Photography, which was patented in Paris in 1839, forever changed not only the history of visual culture, but also the processes of human visual perception and memory, allowing the world to be fixed in time "as it is", almost without human intervention. Daguerreotype, ambrotype and tintype, or the so-called direct positive technique on copper, glass and iron plates are the first and oldest photographic techniques created in the 19th century and preserved in small numbers also in Latvia.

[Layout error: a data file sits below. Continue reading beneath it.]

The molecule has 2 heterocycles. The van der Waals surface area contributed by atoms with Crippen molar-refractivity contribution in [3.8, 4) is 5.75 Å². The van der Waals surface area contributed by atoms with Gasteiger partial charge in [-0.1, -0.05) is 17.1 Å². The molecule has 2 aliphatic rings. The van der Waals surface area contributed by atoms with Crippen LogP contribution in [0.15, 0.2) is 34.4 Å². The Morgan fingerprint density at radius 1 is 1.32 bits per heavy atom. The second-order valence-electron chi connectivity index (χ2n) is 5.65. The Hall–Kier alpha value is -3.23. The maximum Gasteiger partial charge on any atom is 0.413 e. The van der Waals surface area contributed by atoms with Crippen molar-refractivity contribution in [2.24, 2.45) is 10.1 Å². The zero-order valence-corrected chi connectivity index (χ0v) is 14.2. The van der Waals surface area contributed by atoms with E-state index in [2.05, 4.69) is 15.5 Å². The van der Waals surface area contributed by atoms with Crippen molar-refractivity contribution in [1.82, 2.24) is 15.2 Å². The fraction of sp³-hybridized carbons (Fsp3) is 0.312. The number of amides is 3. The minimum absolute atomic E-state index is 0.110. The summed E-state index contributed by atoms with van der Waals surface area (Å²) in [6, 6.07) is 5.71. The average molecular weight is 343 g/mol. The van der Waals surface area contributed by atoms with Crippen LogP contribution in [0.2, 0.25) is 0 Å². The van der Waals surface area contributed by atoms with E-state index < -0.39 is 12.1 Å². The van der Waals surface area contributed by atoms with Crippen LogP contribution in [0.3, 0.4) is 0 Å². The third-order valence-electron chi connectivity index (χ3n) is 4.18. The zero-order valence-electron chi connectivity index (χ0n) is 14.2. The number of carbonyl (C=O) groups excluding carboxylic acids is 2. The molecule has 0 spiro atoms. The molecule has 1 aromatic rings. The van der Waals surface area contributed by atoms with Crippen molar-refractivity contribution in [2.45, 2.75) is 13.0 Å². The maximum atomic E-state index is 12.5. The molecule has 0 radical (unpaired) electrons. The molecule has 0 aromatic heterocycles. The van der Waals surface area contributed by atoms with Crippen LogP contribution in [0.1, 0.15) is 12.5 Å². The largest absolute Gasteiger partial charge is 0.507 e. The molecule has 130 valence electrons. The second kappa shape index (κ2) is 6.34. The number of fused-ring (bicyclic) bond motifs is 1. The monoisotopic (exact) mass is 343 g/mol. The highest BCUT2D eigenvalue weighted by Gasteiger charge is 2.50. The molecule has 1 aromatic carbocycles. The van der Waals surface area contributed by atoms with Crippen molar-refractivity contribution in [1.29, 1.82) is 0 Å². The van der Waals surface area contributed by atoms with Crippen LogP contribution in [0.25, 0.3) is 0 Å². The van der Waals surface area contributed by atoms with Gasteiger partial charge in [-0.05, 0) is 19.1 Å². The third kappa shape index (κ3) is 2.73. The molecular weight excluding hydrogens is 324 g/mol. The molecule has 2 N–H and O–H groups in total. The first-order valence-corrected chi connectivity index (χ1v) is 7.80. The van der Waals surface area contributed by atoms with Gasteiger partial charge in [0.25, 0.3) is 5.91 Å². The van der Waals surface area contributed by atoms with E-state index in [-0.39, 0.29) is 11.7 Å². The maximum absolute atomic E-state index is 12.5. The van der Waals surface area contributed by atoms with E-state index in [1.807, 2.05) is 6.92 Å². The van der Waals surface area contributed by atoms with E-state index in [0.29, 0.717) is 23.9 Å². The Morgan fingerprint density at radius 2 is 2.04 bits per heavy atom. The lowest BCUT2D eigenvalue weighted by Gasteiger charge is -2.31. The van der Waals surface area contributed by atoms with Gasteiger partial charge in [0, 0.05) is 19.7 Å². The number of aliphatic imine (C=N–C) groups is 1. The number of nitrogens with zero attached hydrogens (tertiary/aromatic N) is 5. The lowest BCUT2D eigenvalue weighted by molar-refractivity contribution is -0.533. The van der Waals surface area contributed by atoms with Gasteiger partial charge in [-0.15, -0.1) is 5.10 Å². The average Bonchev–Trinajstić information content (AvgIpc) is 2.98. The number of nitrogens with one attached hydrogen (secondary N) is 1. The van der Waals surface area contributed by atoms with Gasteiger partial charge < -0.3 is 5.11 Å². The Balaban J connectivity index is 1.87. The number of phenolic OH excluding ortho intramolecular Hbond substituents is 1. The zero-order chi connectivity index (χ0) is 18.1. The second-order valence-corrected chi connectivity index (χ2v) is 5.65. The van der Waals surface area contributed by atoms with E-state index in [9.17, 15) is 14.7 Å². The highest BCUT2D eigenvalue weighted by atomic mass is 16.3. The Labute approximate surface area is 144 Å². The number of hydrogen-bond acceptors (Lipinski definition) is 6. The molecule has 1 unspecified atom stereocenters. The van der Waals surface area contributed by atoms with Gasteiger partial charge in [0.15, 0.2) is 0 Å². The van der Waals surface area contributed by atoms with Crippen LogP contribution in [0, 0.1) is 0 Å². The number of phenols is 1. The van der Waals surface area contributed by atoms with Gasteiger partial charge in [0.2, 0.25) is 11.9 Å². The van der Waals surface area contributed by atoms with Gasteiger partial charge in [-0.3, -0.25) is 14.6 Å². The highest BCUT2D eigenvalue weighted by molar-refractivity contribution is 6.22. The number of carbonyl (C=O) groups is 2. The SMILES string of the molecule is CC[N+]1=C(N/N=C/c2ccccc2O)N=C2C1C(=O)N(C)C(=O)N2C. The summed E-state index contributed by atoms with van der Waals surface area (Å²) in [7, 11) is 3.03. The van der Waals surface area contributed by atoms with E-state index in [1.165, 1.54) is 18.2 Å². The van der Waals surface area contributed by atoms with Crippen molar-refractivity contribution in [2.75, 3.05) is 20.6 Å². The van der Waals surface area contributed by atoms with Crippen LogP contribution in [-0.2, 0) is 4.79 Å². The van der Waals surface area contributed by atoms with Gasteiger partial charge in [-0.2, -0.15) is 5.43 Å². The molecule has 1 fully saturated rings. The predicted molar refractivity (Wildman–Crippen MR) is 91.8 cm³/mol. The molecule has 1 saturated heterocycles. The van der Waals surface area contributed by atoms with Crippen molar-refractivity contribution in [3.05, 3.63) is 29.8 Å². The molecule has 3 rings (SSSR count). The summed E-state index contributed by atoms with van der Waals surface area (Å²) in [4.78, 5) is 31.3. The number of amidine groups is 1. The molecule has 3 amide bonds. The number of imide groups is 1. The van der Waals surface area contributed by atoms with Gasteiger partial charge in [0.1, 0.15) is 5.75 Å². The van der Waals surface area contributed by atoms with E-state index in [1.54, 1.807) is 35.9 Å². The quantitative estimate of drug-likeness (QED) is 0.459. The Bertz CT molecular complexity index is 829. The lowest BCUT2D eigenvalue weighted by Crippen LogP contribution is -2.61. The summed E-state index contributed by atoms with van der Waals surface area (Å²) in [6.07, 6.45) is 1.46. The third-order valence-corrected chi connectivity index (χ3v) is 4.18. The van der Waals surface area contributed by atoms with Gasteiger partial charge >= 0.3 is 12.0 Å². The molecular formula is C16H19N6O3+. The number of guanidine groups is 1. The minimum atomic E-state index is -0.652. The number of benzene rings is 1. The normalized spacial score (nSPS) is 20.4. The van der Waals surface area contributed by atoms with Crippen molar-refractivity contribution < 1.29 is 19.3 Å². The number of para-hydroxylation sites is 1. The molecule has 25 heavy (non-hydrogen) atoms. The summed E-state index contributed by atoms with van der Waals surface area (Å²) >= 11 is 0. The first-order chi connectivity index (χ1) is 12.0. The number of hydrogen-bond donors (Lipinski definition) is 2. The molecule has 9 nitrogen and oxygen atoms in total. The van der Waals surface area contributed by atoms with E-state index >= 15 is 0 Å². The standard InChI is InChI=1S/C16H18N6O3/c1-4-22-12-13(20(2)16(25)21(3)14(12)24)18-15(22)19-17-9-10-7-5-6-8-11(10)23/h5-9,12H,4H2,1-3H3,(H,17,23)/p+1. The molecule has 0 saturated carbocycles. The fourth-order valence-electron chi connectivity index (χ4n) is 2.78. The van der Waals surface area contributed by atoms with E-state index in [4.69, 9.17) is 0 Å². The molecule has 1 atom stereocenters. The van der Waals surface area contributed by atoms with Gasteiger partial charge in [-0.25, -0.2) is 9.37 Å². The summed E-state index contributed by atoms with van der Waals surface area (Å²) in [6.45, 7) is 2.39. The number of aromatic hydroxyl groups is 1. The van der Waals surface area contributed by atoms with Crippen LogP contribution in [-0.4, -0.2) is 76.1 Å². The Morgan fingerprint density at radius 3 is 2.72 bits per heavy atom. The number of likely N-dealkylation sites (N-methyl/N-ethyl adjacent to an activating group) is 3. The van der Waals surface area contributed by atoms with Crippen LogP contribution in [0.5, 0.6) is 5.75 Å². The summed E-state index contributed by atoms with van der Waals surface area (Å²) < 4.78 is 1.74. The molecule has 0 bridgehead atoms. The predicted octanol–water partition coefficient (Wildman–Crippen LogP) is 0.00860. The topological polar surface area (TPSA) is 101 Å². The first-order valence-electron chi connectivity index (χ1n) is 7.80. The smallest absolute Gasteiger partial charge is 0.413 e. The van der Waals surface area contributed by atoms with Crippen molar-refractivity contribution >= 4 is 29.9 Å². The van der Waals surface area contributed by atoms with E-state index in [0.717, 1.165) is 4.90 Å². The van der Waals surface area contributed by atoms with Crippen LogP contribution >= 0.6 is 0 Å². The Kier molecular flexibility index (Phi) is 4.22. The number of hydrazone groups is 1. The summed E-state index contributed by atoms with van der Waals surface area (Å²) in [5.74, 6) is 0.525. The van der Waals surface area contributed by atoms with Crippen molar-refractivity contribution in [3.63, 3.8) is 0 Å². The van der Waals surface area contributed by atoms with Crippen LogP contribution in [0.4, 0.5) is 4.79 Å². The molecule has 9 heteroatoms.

The old photographs mostly are portraits – imprints of both known and unknown faces. In the early days of photography it was often referred to the imprint of the soul. The nature of the material knows no compromise – silver oxidizes, glass breaks, iron rusts, sooner or later taking with it the once-fixed content. The exhibition is dedicated to the fragility of our memory, the beautiful but invincible struggle with time and volatile history, which is destined to disintegrate along with the souls of the people in the photographs.